Take TAG24: A captivating, gritty hero rises in The Batman
By Elysee Johnson
by Robert Pattinson The Batman has arrived, but is it worth watching?
Ready or not, director Matt Reeves’ The Batman is finally here.
The highly anticipated movie is the first mega superhero movie to debut this year. It has already earned $21.6 million in the United States when it premiered on Thursday and is now aiming for a mammoth opening weekend box office total.
But that’s not the only weight the film has on its shoulders.
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Pattinson’s portrayal as the hero of Gotham, the plot itself, and its comparison to past franchise films are all at stake, as DC fans – and Batman lovers in general – can’t wait to separate the film of almost three hours.
Still, the 2022 film exceeds all expectations and leaves viewers wanting more.
The gripping, gritty story provides a dark look at Batman’s second year as a crime-fighter in the oft-doomed city of Gotham.
Now yes, there are few missteps throughout the Warner Bros. movie. But perhaps that’s to be expected, as no film in the franchise can quite live up to Christopher Nolan’s The Dark Knight.
However, Pattinson and Reeves’ take on the haunted vigilante is by far the most unique and compelling Batman yet.
A darker look at a tortured hero
Since the character’s inception in the 1940s, many have shared their portrayal of Gotham’s hero and his origins.
Arguably, not every Batman movie has been a hit – that is, George Clooney-directed Batman & Robin in 1997. Not to mention the backlash surrounding the casting and portrayal of Ben Affleck in its screenings. as a hero.
And, let’s be frank, there were also some initial concerns about the Twilight alum’s choice as the new Dark Knight. Pattinson was generally not well received by fans. After all, he’s best known for playing a brooding vampire in love with an oblivious teenager – not exactly what heroes are made of.
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But those who doubted the actor’s ability to transform into the complicated, multi-dimensional Bruce Wayne will be in for a pleasant and exciting surprise.
Reeves’ direction of the savior of Gotham in the neo-noir film casts him as the most tortured Batman to date on the big screen.
As the masked vigilante approaches his second year trying to save the cursed metropolis, he struggles with his sanity and his faith in Gotham, as it is plagued by crime, rogue cops, and corruption despite his tiresome efforts. Its limits are tested even further by Paul Dano’s The Riddler, a deranged serial killer targeting Gotham’s elite in order to expose the true evil of the city.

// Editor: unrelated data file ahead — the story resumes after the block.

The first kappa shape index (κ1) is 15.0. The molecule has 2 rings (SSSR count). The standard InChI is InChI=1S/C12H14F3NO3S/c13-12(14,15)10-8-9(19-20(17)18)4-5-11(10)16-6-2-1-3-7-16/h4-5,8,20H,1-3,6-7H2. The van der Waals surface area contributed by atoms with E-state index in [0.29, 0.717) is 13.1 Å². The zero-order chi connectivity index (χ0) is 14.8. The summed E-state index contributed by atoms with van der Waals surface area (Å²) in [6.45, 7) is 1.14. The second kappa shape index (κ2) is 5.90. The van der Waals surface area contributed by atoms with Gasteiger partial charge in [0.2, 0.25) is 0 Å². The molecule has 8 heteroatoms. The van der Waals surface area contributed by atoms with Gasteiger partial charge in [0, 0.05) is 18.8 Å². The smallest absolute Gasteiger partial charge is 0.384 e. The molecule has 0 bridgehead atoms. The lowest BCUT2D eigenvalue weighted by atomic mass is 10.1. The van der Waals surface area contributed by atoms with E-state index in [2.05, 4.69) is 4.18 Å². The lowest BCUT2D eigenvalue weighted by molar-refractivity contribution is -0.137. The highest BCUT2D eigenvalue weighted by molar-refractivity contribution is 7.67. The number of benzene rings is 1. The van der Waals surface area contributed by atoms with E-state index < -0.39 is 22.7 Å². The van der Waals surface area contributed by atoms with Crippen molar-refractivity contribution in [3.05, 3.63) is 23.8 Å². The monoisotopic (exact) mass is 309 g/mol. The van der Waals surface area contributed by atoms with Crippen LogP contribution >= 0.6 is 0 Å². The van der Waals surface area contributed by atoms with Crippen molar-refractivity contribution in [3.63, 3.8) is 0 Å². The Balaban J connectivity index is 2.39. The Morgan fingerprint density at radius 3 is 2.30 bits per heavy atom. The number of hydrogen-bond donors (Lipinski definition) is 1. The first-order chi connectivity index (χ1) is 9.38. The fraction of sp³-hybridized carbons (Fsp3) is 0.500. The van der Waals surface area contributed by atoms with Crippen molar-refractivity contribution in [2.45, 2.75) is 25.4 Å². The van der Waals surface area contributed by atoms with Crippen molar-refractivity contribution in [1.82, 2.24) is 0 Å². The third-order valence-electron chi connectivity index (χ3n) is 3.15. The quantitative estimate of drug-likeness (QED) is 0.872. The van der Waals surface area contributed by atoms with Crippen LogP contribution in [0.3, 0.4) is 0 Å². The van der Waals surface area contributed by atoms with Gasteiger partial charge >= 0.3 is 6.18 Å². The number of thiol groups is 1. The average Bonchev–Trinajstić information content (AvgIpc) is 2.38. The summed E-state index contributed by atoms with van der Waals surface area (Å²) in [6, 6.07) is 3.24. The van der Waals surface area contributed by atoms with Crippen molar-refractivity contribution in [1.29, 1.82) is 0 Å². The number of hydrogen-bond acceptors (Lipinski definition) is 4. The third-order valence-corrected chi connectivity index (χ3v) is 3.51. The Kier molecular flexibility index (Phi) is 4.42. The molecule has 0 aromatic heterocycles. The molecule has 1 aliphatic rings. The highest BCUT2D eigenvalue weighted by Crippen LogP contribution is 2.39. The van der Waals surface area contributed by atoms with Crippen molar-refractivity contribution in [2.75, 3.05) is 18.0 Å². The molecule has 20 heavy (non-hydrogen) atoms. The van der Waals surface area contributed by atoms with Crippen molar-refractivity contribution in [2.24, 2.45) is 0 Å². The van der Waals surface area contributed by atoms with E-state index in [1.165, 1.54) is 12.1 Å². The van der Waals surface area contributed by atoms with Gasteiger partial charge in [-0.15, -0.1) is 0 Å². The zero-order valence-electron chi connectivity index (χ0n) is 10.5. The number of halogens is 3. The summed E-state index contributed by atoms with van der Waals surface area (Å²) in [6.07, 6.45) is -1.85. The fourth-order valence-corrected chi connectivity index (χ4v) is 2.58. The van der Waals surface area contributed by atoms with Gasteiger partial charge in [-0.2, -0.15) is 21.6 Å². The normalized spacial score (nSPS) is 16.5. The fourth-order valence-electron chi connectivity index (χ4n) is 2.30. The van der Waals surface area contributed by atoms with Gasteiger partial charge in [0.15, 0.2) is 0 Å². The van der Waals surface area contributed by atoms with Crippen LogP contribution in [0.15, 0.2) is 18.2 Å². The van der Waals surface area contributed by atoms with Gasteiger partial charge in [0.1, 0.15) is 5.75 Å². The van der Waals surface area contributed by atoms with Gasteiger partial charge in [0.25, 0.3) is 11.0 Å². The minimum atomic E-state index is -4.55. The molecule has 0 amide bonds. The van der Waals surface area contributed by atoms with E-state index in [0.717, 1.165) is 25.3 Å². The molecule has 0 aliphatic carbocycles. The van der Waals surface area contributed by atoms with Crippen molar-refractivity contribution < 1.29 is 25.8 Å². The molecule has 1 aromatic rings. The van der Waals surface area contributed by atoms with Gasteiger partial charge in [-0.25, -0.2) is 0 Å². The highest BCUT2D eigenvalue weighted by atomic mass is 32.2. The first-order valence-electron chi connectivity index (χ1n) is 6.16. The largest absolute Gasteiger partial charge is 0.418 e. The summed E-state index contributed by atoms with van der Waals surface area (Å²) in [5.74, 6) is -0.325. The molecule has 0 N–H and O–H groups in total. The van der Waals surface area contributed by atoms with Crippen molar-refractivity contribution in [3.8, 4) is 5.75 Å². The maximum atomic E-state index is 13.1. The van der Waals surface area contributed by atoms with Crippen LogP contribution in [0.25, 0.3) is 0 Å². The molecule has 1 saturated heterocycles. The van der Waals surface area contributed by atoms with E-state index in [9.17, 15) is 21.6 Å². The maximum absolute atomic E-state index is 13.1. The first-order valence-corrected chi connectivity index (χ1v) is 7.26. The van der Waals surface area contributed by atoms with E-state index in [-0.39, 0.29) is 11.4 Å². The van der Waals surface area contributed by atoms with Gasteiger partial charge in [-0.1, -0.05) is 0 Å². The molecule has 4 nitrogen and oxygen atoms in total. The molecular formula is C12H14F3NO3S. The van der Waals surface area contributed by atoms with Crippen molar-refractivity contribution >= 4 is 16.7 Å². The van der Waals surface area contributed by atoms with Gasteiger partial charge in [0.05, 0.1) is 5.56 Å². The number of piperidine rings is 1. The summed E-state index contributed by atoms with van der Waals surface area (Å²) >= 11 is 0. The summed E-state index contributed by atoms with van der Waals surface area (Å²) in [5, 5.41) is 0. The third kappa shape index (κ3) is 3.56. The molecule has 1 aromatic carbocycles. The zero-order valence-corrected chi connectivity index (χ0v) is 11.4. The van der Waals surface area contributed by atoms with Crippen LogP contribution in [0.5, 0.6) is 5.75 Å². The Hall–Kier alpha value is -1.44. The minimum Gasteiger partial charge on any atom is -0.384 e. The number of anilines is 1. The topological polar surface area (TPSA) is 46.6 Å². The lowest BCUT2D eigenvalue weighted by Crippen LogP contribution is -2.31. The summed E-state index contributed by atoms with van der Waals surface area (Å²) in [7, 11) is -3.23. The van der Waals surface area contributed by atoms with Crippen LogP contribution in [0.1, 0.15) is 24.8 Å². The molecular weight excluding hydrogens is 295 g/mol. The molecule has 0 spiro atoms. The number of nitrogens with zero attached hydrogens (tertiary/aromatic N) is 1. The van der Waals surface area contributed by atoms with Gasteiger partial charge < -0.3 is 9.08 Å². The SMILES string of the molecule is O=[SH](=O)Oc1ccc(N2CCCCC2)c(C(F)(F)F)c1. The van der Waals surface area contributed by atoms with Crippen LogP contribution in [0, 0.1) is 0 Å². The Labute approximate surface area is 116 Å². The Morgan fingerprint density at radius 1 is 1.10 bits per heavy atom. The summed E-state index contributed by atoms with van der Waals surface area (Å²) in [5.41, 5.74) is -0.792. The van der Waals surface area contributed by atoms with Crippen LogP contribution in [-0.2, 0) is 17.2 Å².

Much like The Joker, another famous enemy of Batman, The Riddler is truly terrifying in this new film due to his undying belief that he is “the angel of redemption” and his disregard for humanity.
Obviously, Batman needs all the help he can get, which leads to the torrid relationship he builds with sultry cat thief Selina Kyle, aka Catwoman, played terribly by Zoë Kravitz. The hero also has a lieutenant in his corner in Jeffrey Wright’s James Gordon.
But Wayne’s inner turmoil and trauma make him cautious, violent and unpredictable, something that hasn’t been fully explored in any Batman movie – until now.
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Fans are finally immersing themselves in the early days of Batman’s crimefighting.
Of course, we have many versions of the reclusive billionaire’s backstory regarding the gruesome murder of his parents and his fear of bats. But here, Reeves is taking a gamble by going back to the start of Batman, and the payoff is well worth it. It seems to have unlocked a captivating formula for showing the grit beneath the superhero glow, and I hope that sticks around for future films.
That Batman was feared by his enemies and the citizens of Gotham was always hinted at, and Reeves isn’t afraid to tap into that with some intense, gripping shots throughout the film. From the seductive cinematography and an exquisite score to the top-notch performances from Pattinson, Kravitz, Dano and Wright, the action movie is a damn good movie from start to finish, and one of the best since Christopher’s Batman franchise. Nolan.
Yes, The Batman has its flaws. Was the film supposed to last three hours? Probably not. And in those 176 minutes, viewers could have gotten a lot more screen time from Kravitz, Wright, and Andy Serkis’ Alfred Pennyworth.
Additionally, there are various brief references in the film to current issues of today, such as the Me Too movement, mental health, and social media. The nods seem pointless and sound like a movie that tried to be “PC” and “woke” instead of sticking to the source – the classic comic books we know so well. It’s also confusing how – if the film is set in the present day, which isn’t clear – it fits into the timeline of other films in the franchise. After all, if this is a throwback to Batman’s second year on the scene, aren’t we supposed to be in the past?
Still, thankfully, this isn’t the last time fans will see Pattinson as a caped crusader, and hopefully his truly dark Dark Knight sticks around for future sequel films.
The Batman is in theaters now.
Cover photo: Imago/Prod.Db